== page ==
I got to be part of the group who had a blast working with Squishy Circuits today. Using an analogy about making your way through a middle school hallway, Sam introduced us to the concept of an electrical current. Electricity always, she said, likes to take the path of least resistance. Then she brought out the conductive and non-conductive dough, and things started getting exciting. She demonstrated how to light up an LED using the dough and a battery pack to create a circuit, and she also explained the difference between series and parallel circuits. Then, in pairs, the makers got to try creating their own circuits.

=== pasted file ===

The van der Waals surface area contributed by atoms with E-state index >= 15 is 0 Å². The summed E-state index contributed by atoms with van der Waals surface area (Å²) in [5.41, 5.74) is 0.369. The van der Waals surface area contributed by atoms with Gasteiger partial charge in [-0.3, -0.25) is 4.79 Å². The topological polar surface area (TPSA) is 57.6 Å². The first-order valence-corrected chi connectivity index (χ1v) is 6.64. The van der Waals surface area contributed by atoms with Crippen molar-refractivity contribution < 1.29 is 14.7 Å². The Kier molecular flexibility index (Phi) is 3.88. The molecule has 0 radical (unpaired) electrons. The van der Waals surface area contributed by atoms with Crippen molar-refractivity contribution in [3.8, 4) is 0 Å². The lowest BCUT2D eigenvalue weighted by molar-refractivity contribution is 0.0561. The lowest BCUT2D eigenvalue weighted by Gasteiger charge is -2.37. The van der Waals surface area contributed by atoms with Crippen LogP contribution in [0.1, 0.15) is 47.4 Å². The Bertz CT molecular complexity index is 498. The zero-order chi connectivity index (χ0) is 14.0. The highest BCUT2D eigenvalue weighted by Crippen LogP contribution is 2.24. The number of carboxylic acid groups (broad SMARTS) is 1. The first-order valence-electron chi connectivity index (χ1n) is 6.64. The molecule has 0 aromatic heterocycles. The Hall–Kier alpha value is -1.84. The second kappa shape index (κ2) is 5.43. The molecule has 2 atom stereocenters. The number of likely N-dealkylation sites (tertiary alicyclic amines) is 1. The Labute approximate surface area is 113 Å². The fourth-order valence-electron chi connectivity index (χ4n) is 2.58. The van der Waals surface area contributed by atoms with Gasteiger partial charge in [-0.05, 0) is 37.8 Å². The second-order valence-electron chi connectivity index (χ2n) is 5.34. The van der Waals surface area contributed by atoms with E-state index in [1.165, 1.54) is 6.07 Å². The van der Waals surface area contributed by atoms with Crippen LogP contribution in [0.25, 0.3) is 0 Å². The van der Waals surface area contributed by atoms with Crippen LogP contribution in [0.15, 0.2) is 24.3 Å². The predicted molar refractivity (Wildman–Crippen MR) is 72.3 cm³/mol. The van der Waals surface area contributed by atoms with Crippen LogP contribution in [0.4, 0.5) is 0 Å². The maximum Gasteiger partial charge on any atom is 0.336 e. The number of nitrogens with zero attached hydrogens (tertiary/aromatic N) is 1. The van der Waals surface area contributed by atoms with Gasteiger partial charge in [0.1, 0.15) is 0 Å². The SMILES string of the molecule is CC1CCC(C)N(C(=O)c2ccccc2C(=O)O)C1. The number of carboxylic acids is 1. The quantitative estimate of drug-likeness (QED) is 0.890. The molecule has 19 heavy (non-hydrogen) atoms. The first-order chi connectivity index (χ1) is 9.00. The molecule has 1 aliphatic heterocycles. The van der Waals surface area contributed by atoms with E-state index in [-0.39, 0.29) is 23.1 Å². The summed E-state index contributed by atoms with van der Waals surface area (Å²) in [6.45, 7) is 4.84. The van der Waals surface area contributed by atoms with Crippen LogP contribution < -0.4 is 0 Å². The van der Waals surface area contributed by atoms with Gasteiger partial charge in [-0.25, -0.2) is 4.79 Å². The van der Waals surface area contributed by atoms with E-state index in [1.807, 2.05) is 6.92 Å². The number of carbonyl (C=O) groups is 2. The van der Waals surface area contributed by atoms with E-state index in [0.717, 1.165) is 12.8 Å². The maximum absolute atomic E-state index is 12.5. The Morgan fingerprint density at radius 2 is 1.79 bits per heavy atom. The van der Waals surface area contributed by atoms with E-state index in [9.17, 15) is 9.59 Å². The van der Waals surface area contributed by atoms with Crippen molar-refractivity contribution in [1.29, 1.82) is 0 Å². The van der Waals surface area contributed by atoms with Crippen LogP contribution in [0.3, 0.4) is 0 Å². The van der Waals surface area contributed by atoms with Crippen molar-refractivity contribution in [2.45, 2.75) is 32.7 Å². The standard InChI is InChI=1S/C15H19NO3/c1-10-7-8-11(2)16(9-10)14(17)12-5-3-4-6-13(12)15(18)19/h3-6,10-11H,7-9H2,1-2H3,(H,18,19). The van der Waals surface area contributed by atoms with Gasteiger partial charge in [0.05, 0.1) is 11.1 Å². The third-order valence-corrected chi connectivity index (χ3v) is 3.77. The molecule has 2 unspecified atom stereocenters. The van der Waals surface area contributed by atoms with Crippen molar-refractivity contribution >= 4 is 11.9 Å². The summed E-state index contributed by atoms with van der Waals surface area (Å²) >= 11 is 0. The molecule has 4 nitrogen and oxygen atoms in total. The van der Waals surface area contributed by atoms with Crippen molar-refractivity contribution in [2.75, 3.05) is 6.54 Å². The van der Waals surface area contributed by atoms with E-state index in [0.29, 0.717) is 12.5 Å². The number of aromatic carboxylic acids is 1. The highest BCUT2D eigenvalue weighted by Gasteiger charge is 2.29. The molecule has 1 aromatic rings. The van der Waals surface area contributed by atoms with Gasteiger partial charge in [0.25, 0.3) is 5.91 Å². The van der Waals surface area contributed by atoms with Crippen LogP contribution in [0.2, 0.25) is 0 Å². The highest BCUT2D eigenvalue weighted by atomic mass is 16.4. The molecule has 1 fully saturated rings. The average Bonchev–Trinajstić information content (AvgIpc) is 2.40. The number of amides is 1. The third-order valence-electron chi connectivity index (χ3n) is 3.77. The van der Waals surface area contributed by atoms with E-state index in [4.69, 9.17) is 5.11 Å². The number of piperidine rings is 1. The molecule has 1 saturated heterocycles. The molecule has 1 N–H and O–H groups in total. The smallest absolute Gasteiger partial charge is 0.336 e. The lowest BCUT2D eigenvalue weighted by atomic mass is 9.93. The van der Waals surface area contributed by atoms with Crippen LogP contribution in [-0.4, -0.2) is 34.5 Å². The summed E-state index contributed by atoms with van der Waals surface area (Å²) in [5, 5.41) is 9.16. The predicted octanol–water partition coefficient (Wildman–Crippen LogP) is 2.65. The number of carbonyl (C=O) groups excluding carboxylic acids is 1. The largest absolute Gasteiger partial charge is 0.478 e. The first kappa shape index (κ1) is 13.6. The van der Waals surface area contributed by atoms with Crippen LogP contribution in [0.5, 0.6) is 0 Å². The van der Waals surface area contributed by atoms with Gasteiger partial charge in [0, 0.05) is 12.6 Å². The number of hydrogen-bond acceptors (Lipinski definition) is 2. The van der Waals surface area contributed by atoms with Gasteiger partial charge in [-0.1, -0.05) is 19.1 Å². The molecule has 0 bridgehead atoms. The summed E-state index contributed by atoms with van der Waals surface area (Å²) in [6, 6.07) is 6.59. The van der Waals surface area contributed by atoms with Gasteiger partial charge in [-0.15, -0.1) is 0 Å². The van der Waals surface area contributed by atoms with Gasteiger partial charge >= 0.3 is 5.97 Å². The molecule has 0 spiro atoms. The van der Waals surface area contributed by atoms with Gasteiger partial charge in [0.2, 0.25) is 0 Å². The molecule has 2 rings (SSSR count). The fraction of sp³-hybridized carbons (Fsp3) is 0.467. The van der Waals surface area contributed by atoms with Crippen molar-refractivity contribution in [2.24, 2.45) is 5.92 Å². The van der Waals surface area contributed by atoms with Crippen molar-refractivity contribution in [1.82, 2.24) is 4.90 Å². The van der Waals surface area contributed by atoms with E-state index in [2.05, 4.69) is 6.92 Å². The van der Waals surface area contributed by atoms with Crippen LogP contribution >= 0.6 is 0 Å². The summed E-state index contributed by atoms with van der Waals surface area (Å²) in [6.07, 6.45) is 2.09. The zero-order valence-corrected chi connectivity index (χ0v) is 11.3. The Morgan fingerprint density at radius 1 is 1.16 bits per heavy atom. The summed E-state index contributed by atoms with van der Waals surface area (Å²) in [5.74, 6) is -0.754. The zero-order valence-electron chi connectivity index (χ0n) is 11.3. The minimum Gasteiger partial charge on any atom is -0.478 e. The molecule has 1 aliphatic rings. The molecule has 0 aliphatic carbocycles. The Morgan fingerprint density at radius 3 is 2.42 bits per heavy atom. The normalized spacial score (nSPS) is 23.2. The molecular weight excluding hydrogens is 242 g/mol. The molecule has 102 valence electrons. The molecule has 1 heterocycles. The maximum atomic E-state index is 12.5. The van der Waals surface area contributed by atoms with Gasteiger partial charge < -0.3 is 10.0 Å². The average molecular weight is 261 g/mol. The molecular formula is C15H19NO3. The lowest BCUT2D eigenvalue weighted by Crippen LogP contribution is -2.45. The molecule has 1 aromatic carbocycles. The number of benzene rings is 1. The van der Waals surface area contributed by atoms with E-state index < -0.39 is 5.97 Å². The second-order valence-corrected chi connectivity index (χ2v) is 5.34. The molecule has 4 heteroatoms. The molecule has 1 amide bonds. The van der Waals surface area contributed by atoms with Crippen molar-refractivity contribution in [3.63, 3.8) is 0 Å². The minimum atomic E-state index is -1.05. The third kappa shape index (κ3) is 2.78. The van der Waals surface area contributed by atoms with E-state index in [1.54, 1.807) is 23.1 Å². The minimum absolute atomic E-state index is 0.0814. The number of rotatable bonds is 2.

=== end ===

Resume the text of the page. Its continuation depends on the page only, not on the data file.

Most students began with mimicking the same circuits that Sam made, but once they learned that their circuits could also light up the LED, they started getting more adventurous. I saw Squishy Circuit turtles, snakes, a Christmas tree, a hot dog, and more. While most students seemed to grasp the concept of a circuit, their understanding became most evident when their creations didn't cause the LED to light up. I found that most pairs of students could articulate what the problem was when asked to diagnose on their own: "Ohhh," one student said "I bet it's not working because the two colored pieces are touching and the electricity is sneaking out!" Playing with the conductive and non-conductive dough also gave them a very hands-on sense of the difference between series and parallel circuits. As we had students take pictures of and label their circuits using iPads, I heard one student say, "This was fun, but now I wanna make really cool stuff next week!"